The Edition


MIRA to enact community service in place of parking, traffic fines

Shahudha Mohamed
18 August 2020, MVT 22:24
Traffic Police placing stickers on motor vehicles parked outside a parking zone. Under the amendment to the Land Transport Act, authorities can impose community service on individuals who are unable to pay their parking and traffic fines. PHOTO: MIHAARU
Shahudha Mohamed
18 August 2020, MVT 22:24

The Parliament, on Tuesday, passed an amendment to the Land Transport Act, granting powers to the Maldives Inland Revenue Authority (MIRA) to request a court order for community service if an individual is unable to pay their fines for parking and traffic violations.

Approved unanimously, the vote was taken amongst 62 members present in the Parliament session.

The amendment to the Land Transport Act, allowing MIRA to file court cases against those who fail to pay parking and traffic violation fines, was submitted by ruling Maldivian Democratic Party (MDP)'s parliament representative for Kulhudhuffushi North constituency Yasir Abdul Latheef.

However, once the relevant Parliament Committee reviewed the submission and tweaked the amendment, an option was added to create room for MIRA to request a court order for community service in certain cases.

Community service will only be imposed on individuals who have unpaid fines that add up to MVR 10,000 or above.

According to the amendment, the policies on implementing this rule must be listed as a set of regulations under the Land Transport Act.

Additionally, the amendment requires the Ministry of Transport and Civil Aviation to establish a system for receiving complaints about fines, within 90 days since the law takes effect. It also grants the ministry powers to annul fines.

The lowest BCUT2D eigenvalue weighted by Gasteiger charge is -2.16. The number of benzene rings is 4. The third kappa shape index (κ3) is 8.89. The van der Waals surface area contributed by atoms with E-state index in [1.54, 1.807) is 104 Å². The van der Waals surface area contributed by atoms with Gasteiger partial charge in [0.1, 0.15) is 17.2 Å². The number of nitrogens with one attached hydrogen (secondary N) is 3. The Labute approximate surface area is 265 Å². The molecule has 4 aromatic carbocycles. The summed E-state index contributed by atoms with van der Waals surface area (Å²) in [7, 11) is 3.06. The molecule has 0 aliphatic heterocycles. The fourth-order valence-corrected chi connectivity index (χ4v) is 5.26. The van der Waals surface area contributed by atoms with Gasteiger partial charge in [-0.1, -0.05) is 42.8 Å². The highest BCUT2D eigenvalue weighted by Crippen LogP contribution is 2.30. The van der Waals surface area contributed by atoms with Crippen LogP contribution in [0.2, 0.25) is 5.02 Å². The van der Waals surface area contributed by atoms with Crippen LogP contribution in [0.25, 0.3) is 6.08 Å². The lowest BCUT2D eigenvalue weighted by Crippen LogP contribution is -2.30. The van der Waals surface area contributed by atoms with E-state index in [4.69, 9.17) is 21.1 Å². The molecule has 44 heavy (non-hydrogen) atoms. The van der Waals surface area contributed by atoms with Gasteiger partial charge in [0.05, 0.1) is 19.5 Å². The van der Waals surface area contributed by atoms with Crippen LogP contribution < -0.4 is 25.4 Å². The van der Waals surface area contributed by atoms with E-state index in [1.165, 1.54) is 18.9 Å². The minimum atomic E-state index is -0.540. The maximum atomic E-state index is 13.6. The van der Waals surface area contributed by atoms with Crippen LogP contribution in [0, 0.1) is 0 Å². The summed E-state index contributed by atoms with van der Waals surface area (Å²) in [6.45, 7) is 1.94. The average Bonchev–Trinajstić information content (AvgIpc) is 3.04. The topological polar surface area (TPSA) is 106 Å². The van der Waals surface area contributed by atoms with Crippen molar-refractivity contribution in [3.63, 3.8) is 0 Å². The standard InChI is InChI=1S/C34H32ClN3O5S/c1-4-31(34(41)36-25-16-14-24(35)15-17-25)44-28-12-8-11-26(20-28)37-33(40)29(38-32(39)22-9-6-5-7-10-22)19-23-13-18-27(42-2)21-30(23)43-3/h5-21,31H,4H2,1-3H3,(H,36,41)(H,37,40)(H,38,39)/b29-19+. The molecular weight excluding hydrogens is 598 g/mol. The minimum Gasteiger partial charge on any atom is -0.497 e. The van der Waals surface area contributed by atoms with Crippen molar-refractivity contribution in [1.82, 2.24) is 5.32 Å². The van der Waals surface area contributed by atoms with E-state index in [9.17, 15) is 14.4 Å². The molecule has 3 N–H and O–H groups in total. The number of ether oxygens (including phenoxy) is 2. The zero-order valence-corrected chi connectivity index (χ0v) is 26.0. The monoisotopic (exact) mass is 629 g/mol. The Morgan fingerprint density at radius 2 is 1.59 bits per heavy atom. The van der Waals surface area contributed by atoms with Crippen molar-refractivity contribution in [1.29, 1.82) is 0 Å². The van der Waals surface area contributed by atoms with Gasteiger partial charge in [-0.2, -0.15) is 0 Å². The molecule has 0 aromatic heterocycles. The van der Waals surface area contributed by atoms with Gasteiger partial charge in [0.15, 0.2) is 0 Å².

Individuals who drive over the speed limit or without a valid licence will receive heftier fines under the amendment.

A fine of MVR 500 will be imposed on a driver breaking the speed limit for the first time, but if the same violation is repeated again, the fine will be increased to MVR 750 and the license belonging to the driver in question will be withheld for a period of 48 hours.

If the offence is repeated on a third occasion, authorities are allowed to fine the driver up to MVR 1,000 and confiscate their vehicle for a period of 15 days.

The amendment also increases the punishment for endangering a life due to reckless driving, a move that was greatly lobbied for by the family and friends of Umar 'Otho' Saleem, a victim of a vehicular accident. Following the passage of this amendment, in such cases, authorities can press criminal charges against the perpetrator under the Penal Code and withhold their licence for a period of 10 to 25 years.

Moreover, City Councils are given the power to determine the number of vehicles, and the duration in which they can operate on a certain island or atoll. However, for industrial zones, these numbers will be determined by the transport ministry.